Parents bear tattoos honoring kids
ALLENTOWN, Pa. — Stretch marks are no longer the only physical reminder of a child's birth for some moms. While most mothers have pictures of their kids proudly displayed on a shelf, increasingly, portraits of children are turning up tattooed into the skin of moms (and dads, too) who want a permanent remembrance of their offspring.
The long-held bastion of anchors, skulls and snakes is being invaded by teddy bears, baby footprints and Disney princesses as more parents are having symbols of their children immortalized in ink on their skin.
We're talking kids' footprints.
Even kids' own artwork.
"It's super big right now," says Steve Lemak, owner of The Quillian tattoo shop in Allentown, Pa., and one of the tattoo artists who say parents getting tattoos is a growing trend.
Heather "Hezz" Findlay, a tattoo artist at Mind's Eye Tattoo in Emmaus, say the shop does mom or dad tattoos three to four times a week, and many are first-timers.
A 2006 survey by the American Academy of Dermatology found that 36 percent of Americans between the ages 18 and 29 have at least one tattoo; Findlay says reality shows including A&E's "Inked" and TLC's "Miami Ink" have made tattoos more mainstream.
"Now, everyone wants to get a tattoo, and people always want a tattoo with meaning," she says.
"You'll never find a more meaningful tattoo than one for your kids," agrees fellow Mind's Eye tattoo artist Kiel Ferrari.
"I think all tattoos have meaning and provide identity to the person who chooses to get one," says Lou Romano of Allentown, who has the names of his three children surrounding a Celtic tree of life printed on his back. "I identify myself first as a father, and nothing means more to me than my family."
Celebrity parents have helped fuel the trend by displaying tattoos honoring their kids.
Angelina Jolie has the latitude and longitude coordinates for the birthplaces of Maddox, Zahara, Shiloh and Pax, on her upper arm.
Victoria "Posh Spice" Beckham has stars for each of her sons — Brooklyn, Romeo and Cruz — on her lower back.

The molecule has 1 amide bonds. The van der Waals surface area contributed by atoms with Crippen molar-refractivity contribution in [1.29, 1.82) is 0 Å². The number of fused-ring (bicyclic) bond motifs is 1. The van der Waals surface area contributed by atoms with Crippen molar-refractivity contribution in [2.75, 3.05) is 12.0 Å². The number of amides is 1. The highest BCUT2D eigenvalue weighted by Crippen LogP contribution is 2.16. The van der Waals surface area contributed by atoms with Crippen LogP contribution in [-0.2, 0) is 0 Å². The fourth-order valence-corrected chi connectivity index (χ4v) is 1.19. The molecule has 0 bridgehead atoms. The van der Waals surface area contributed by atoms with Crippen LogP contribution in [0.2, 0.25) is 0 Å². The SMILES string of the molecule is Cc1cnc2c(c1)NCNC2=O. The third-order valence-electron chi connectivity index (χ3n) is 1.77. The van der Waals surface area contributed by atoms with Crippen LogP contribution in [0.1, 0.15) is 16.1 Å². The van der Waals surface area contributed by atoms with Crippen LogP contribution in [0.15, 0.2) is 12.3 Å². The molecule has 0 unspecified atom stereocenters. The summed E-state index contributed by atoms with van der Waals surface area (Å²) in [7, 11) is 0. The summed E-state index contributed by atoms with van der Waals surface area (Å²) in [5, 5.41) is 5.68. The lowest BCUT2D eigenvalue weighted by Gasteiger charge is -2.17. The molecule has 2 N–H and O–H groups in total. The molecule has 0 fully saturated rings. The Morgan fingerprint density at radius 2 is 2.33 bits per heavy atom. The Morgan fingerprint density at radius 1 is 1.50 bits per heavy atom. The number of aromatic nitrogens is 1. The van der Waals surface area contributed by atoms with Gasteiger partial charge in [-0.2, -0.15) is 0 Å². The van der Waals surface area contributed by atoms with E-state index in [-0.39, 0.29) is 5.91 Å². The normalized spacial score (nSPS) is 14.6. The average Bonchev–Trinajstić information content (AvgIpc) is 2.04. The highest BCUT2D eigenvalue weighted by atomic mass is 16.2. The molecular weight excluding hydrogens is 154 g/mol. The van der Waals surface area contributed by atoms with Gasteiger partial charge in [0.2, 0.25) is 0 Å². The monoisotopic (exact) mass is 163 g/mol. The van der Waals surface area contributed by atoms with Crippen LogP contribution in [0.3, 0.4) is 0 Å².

Rap artist Eminen had a portrait of his daughter, Hailie Jade, on his arm.
Johnny Depp has the names of his children, Lily-Rose and Jack, tattooed on his arm and chest.
Recent "Project Runway" winner designer Jeffrey Sebelia put parental tattoos front and center every week on the reality fashion show with a large tattoo of 2-year-old son Harrison Detroit's name in script across the front of his neck.
Having tattoos celebrating children also are less likely to be regretted, says Findlay. "We prefer to do tattoos for children rather than boyfriends or girlfriends," she says.
The most common tattoo is a child's name, artists say, but baby footprints are a close second.
"Everyone gets kid's names tattooed," says Allyn Mason of Al's Gotham City Tattoos in Allentown, Pa., as he finishes up a tattoo of two little Teddy bears and hearts for a mom with twins. "I recently did five kids' names right down a woman's leg."
Mason says he does a lot of footprint tattoos, which he copies right from the baby's birth certificate so they are unique. "You can't go wrong with a kid tattoo," he says.
Devon Marks of Palm, Pa.., had a portrait of her 2-year-old daughter Tahlia inked on her bicep. Although portraits are frequently done on the back, Marks says she wanted to be able to look at the tattoo. She says getting the portrait tattoo is like freezing a moment in time.
"I wanted to immortalize her as she was at 2," Marks says. "I always will remember her at this age. She has so much character, and this picture really reflects her personality. Kids grow up so fast, and this is something timeless."
Findlay agrees that part of the attraction is people wanting to remember their children when they are "innocent and wonderful."
Tonya Barr of Allentown, Pa., recently got life-size handprints of Rylie, 3, and Jaden, 4, tattooed on her back.
"They're everything to me, and they're only little once," Barr says.
Barr was inspired when she saw Rylie playing with fingerpaints, so she had the children make their handprints in ink and took them to The Quillian. Two hours later, she had the tattoo.
"I love it," she says. "Everyone who sees it thinks it's neat."
Other parents have brought in artwork done by their preschoolers and asked to have it tattooed on their skin.
"At first I thought it was crazy," Mason says of a dad who had his son's drawing tattooed on his ankle. "But when I was done, it was pretty cool."
At Mind's Eye, a dad brought in his 5-year-old daughter to scrawl her name with a Sharpie on his arm and then Ferrari inked in the childish letters.
"Since people have been getting tattooed, they've been getting them for their kids," Marks says. "Parents love their kids, and this is a way to immortalize them."